It’s getting nippy, isn’t it? The tomato plants in our back garden were still laden with unripened fruit, and I didn’t want to waste it. So this evening I went outside and picked it all in (left). This year we have giant Moneymakers, cherry tomatoes, cherry plum tomatoes, Gardener’s Delight and yellow tomatoes. The cherry and cherry plum tomatoes came from the plant bargain bin at the local garden centre; the others were grown from seed by Frugal Grandma and given to us when they were a few centimetres high. The plant pots were scavenged and the compost came from the Morrisons value range. All in all, if you don’t count the water, the summer’s bumper crop has cost less than £1. I’m happy with that!
Although they didn’t have time to ripen before the colder weather came crashing in (thank you, British Summer), I’m rather proud of this year’s crop. Last year was a disaster: the plants went into the vegetable patch at the back of the garden, grew big and strong, sprouted tomatoes and then… the tomatoes all went bruised and watery on the vine before they were ripe. I don’t know the whats or the whys – none of the pictures of diseased tomatoes on t’interweb matched – but I guessed that it must have been something to do with the garden soil. (As previously noted, my garden isn’t exactly problem-free.) So this year the tomato plants all went into patio pots, and they were fine.
How To Grow Outdoor Tomatoes by R.P. Faulkner was published in 1949, when everyone was making do and mending, and rationing was still in force in the UK. The book must have been passed down the family; I picked it up at my mum’s house, idly, wondering how it was possible to produce an entire book on the subject. Well, now I know! And let me tell you now: next year, this little tome is going to be tucked under my arm as I produce sufficient tomatoes to feed all of North Yorkshire. I feel a future series coming on…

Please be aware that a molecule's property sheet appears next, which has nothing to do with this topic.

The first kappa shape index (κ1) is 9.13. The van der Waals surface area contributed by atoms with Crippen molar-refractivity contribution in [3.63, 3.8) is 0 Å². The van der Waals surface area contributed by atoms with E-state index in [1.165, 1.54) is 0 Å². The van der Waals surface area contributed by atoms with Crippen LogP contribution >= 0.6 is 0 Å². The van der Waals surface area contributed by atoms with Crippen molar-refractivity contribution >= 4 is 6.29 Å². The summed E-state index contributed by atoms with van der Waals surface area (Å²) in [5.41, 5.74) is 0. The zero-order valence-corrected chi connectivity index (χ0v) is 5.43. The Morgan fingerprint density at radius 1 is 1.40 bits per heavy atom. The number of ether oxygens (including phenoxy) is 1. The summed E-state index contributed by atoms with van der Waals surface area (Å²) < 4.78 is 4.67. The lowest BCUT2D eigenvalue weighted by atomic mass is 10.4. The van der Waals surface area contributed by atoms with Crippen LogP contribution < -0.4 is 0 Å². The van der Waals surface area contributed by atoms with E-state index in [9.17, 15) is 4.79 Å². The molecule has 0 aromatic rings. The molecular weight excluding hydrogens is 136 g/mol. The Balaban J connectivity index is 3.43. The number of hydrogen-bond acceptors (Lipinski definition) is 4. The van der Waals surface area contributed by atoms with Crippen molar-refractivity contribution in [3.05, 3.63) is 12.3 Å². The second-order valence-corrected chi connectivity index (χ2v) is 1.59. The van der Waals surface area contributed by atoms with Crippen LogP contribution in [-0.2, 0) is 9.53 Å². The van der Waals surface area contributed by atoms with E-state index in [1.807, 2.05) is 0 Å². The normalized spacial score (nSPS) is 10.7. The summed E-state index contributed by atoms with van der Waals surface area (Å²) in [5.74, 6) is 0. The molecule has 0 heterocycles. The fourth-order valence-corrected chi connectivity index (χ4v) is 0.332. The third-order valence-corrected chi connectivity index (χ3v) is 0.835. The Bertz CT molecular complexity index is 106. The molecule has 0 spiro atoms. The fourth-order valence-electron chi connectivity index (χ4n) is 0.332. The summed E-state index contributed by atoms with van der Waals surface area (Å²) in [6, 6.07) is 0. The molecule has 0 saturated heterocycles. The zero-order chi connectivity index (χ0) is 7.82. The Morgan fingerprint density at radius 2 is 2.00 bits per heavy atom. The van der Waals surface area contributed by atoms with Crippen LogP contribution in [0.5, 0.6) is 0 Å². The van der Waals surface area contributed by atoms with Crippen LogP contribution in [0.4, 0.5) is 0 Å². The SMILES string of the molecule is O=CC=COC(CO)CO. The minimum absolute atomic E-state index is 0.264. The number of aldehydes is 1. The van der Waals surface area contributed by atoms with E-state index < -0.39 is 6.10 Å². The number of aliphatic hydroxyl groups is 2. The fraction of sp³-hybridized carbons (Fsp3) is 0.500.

Take the pots, for example. This year, I filled them with compost and plopped the plants in. I don’t think that tomato fiend R.P. Faulkner would have approved, if the following counsel is anything to go by:
Into the bottom of the receptacle should go half an inch or so of broken pots or small pebbles with larger ones over the drainage holes to prevent the soil washing out, then a layer of coarse fibre from the loam to cover the drainage material and finally 1 1/2 inches of compost made by mixing 2 parts good medium loam, 1 part horticultural peat and 1 part coarse silver sand. Pass these through a 1/4 inch mesh sieve and to each bushel of the mixture add 1 1/2 oz Superphosphate and 3/4 oz Hydrated Lime.
If the reader can come to friendly terms with a local nurseryman or, perhaps, the parks superintendent, to secure a supply [of good compost], the better growth will repay him.
I have never seen this city’s park superintendent – the flowers in the beds always look pretty and are suddenly there, as if by magic – but perhaps I should endeavour to track him/her down. Hmmm.
I was also tickled by this picture:
This is University College, Nottingham (now Nottingham University) in the 1940s. Evidently, the institution’s fine grounds have been turned into some sort of tomato metropolis. Bright young frugallers, kneeling in straight-cut slacks and rolled-up shirt sleeves, are overseeing things. Something tells me that Nottingham University’s grounds no longer look like this. What a shame.
In the book a couple of pages are given over to the ripening of green tomatoes.
The best results have been obtained by packing the fruit in layers in boxes, each layer being separated by a sheet of clean newspaper. The boxes should not contain more than five layers. An equable temperature of about 60 degrees fahrenheit is most conducive to steady ripening; violent fluctuations or extremes of heat and cold are generally unfavourable. If it is desired to keep some of the fruits for as long as possible the most perfect specimens should be chosen and packed separately, each fruit being placed in a small compartment to itself by partitions formed from paper and the container placed in a cool cellar. No guarantee can, however, be given of the success of this procedure and the prudent housewife will wiser to depend on her winter tomato supplies on preserving a proportion when they are plentiful in early autumn.
The fruits in store should be examined at intervals to make sure that all is well with them.
So this is what I have done. I have sorted my green tomatoes into this old shoebox, then removed the calyxes (the green star at each tomato’s “eye”) and packed them away. Don’t let me forget about them!